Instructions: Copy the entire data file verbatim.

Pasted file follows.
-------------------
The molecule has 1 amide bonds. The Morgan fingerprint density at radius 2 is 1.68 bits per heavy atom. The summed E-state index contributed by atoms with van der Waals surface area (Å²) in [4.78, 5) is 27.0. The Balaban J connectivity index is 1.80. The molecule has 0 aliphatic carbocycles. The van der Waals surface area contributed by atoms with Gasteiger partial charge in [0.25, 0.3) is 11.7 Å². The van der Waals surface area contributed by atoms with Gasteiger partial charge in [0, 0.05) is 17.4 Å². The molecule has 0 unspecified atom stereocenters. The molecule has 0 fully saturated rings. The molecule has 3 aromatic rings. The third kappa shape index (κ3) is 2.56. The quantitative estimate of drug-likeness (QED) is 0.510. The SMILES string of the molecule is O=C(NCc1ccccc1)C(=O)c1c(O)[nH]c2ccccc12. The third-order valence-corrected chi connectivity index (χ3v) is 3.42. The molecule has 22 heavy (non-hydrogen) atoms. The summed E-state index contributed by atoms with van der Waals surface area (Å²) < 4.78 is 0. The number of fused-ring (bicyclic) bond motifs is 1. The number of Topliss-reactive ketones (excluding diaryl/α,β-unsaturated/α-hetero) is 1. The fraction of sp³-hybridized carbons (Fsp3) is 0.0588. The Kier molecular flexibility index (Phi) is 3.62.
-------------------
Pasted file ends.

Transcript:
The molecule has 1 amide bonds. The Morgan fingerprint density at radius 2 is 1.68 bits per heavy atom. The summed E-state index contributed by atoms with van der Waals surface area (Å²) in [4.78, 5) is 27.0. The Balaban J connectivity index is 1.80. The molecule has 0 aliphatic carbocycles. The van der Waals surface area contributed by atoms with Gasteiger partial charge in [0.25, 0.3) is 11.7 Å². The van der Waals surface area contributed by atoms with Gasteiger partial charge in [0, 0.05) is 17.4 Å². The molecule has 0 unspecified atom stereocenters. The molecule has 0 fully saturated rings. The molecule has 3 aromatic rings. The third kappa shape index (κ3) is 2.56. The quantitative estimate of drug-likeness (QED) is 0.510. The SMILES string of the molecule is O=C(NCc1ccccc1)C(=O)c1c(O)[nH]c2ccccc12. The third-order valence-corrected chi connectivity index (χ3v) is 3.42. The molecule has 22 heavy (non-hydrogen) atoms. The summed E-state index contributed by atoms with van der Waals surface area (Å²) < 4.78 is 0. The number of fused-ring (bicyclic) bond motifs is 1. The number of Topliss-reactive ketones (excluding diaryl/α,β-unsaturated/α-hetero) is 1. The fraction of sp³-hybridized carbons (Fsp3) is 0.0588. The Kier molecular flexibility index (Phi) is 3.62.